The fact that you didn't apply for the tag yet points to the limited
value of it...

--
Thierry Carrez (ttx)


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responded Oct 5, 2017 by Thierry_Carrez (57,480 points)   3 8 13
0 votes

Sean Dague wrote:
[...]
I still think it's hard to describe to folks what is going on without
pictures. And the tag structure might just be the wrong way to describe
the world, because they are a set of positive assertions, and upgrade
expectations are really about: "how terrible will this be".

If I was an operator the questions I might have is:
[...]

The tags were really built around grouping a few of these, but even with
folks that are near the problem, they got confusing quick. I really
think that some more pictoral upgrade safety cards or something
explaining the things you need to consider, and what parts projects
handle for you would be really useful. And then revisit whatever the
tagging structure is going to be later.

Good point. Maybe the upgrade functionality is critical enough to
warrant its own data set, and using a set of binary tags is not the best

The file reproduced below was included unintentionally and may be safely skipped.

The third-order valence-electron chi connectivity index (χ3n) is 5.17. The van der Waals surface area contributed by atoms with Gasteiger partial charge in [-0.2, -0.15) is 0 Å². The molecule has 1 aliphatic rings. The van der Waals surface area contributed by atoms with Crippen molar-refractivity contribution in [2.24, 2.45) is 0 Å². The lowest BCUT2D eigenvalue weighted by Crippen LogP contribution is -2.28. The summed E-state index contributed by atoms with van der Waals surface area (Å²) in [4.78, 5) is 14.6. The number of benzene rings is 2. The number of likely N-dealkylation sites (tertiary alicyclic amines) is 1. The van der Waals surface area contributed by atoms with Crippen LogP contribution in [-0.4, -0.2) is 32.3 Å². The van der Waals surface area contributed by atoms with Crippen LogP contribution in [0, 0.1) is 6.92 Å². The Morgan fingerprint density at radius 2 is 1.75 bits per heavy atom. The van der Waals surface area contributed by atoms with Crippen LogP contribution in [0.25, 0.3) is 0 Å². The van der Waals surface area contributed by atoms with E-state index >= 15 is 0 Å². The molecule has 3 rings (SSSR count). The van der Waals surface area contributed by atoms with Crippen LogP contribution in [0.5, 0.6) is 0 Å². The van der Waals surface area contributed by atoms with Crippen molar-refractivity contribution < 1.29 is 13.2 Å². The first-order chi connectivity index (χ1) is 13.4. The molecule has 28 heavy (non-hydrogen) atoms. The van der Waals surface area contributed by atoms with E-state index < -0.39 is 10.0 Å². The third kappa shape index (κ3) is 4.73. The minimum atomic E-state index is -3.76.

way to capture it.

--
Thierry Carrez (ttx)


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responded Oct 5, 2017 by Thierry_Carrez (57,480 points)   3 8 13
0 votes

The neutron story is mixed on accessable upgrade, because at least in some
cases, like ovs, upgrade might trigger a network tear down / rebuild that
generates an outage (though typically a pretty small one).

This shouldn't happen. If it does it should be reported as a bug. All
existing OVS flows are left in place during agent initialization and we
don't get rid of the old ones until the agent finishes setting up the new
ones.

On Thu, Oct 5, 2017 at 4:42 AM, Sean Dague sean@dague.net wrote:

On 10/05/2017 07:08 AM, Graham Hayes wrote:

On Thu, 5 Oct 2017, at 09:50, Thierry Carrez wrote:

Matt Riedemann wrote:

What's the difference between this tag and the zero-impact-upgrades
tag?
I guess the accessible one is, can a user still ssh into their VM while
the nova compute service is being upgraded. The zero-impact-upgrade one
is more to do with performance degradation during an upgrade. I'm not
entirely sure what that might look like, probably need operator input.
For example, while upgrading, you're live migrating VMs all over the
place which is putting extra strain on the network.

The zero-impact-upgrade tag means no API downtime and no measurable
impact on performance, while the accessible-upgrade means that while
there can be API downtime, the resources provisioned are still
accessible (you can use the VM even if nova-api is down).

I still think we have too many of those upgrade tags, and amount of
information they provide does not compensate the confusion they create.
If you're not clear on what they mean, imagine a new user looking at the